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Getting Defensive with Food Stocks: A Look at Hormel Foods
It is often said that diversification is the only “free lunch” on Wall Street, because the practice allows investors to reduce risk in their equity portfolios without lowering their returns. Just how much diversification is necessary or optimal is a frequently debated topic by modern portfolio theorists. But, given the heightened volatility in the equity markets since the global financial crisis of 2008/2009, investors would surely do well to hold a wide assortment of stocks with different risk profiles. (Diversifying among different asset classes, from U.S. Treasuries and corporate bonds to precious metals and real estate, is also advisable, but that’s a subject for another day.) This includes some noncyclical, defensive-oriented issues, picked from the historically stable food and beverage, utility, health care, and pharmaceutical industries, that can be counted on to hold up pretty well in the midst of a sharp market correction.
One of our favorite defensive plays, one suitable, we think, for even the most conservatively managed accounts, is Hormel Foods (HRL). The Austin, Minnesota-based company, founded back in 1891, is the largest producer of pork and turkey products in the U.S., with more than 18,000 employees and annual sales of about $7.5 billion. The company operates five business segments: Grocery Products (14% of the top-line mix in fiscal 2010, which ended last October); Refrigerated Foods (53%); Jennie-O Turkey Store (18%); Specialty Foods (11%); and All Other (4%). And it maintains an enviable roster of popular consumer brands, from SPAM canned luncheon meats and Dinty Moore stew to Hormel chili and Natural Choice meats.
The company has its roots in the cutthroat, low-margined meatpacking business, where price, above all else, dictates customer behavior. In recent years, however, thanks to an experienced, proactive management team, it has been steadily moving up the value chain. Indeed, Hormel has been packaging/processing more of its basic meat products and selling them on a branded basis. This trend, likely to persist through mid-decade, has helped the company to become more profitable, enhance its pricing power, and reduce its exposure to unpredictable commodity cost fluctuations.
As things now stand, Hormel’s financial results, like those of rivals Smithfield Foods (SFD) and Tyson Foods (TSN), are still heavily influenced by prices for live hogs and agricultural commodities, like feed grain. But earnings volatility should decline over time, as the company makes further progress with its value-added strategy. (Hormel is on track to meet its latest goal, outlined in mid-2008, of introducing around $2 billion in new branded products by next year.) Indeed, with an established line of branded consumer goods, the company should be far better positioned to pass along higher input costs to its customers in the form of price hikes.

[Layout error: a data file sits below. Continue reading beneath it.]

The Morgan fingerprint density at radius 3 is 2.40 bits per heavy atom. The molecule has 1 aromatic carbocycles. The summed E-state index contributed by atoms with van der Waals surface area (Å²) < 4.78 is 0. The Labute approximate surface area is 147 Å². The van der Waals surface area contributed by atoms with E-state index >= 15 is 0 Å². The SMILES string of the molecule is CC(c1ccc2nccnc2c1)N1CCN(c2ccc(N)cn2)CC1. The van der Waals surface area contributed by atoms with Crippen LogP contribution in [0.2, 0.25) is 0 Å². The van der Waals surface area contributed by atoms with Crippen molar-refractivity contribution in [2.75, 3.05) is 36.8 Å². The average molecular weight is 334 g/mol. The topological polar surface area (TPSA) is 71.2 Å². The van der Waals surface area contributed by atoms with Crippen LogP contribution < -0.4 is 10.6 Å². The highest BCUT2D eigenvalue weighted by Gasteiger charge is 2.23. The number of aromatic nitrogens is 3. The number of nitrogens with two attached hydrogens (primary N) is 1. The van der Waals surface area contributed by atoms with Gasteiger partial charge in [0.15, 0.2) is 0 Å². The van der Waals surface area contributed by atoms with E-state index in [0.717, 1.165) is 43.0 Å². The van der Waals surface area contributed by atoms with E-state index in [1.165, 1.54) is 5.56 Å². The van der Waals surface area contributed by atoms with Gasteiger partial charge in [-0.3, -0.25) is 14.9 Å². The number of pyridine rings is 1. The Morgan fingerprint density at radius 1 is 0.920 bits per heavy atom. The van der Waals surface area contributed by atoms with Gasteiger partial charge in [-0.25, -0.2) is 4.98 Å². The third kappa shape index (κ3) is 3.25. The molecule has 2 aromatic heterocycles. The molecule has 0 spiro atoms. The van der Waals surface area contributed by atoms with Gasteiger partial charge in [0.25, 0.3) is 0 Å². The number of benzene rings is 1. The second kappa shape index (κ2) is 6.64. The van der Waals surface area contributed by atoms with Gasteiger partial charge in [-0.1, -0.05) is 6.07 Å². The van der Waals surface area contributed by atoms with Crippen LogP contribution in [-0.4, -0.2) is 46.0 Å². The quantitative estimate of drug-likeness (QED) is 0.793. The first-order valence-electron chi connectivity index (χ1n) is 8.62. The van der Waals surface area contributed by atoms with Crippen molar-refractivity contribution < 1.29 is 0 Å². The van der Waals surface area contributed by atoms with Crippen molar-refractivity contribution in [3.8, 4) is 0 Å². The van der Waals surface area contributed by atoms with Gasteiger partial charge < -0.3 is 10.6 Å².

Margins, meanwhile, ought to benefit from more favorable supply/demand dynamics in the protein markets. (Many of the largest industry players, mindful of the problems caused by bloated global inventory levels, have been scaling back production.) And we expect improved hedging techniques, resulting in fewer hogs being purchased on the spot market, to render Hormel’s bottom line less vulnerable to commodity-related shocks in the years to come.
Surveying the company’s balance sheet, there’s plenty for investors to like, which is one of the things that makes Hormel shares a nearly ideal defensive play. The corporation has $965 million in cash and short-term investments on its books, and a debt-to-capital ratio of less than 10%. (This debt level is quite low, even by the standards of the quality food industry.) What’s more, free cash flow is sizable. These factors support a decent dividend payout -- the yield is just under 2% at present -- and a fairly ambitious acquisition agenda.
Hormel has been an active sector consolidator in recent years, as it has endeavored to expand its product portfolio and morph into more of a consumer-oriented packaged food outfit, similar to the likes of ConAgra Foods (CAG) and General Mills (GIS). It has been particularly aggressive in adding to its lineup of Mexican fare, since this is among the faster-growing niches in the domestic industry. In fact, in late 2009, the company entered into an important, 50/50 joint venture with Herdez Del Fuerte to market Mexican foods in the U.S. And the partnership, doing business as MegaMex Foods, has since been enhancing its arsenal via acquisitions, most recently buying Don Miguel Foods, a leading provider of branded frozen and fresh Mexican-themed appetizers, snacks, and handheld items. We expect more deals to come, which should significantly enlarge Hormel’s revenue opportunity, and help the company to leverage its vast production and distribution infrastructure.
All in all, we think that Hormel shares, while not especially exciting, are an excellent defensive holding for longer-term investors. The stock carries our Highest (1) rank for Safety. And it appears reasonably valued, trading at roughly 17 times forward 12-month earnings. We would note that the shares should continue to be assigned a higher P/E multiple by the market than has been the historical norm, as Hormel further deemphasizes its meatpacking operations and sells more high-margined, value-added products.
At the time of this article’s writing, the author did not have positions in any of the companies mentioned.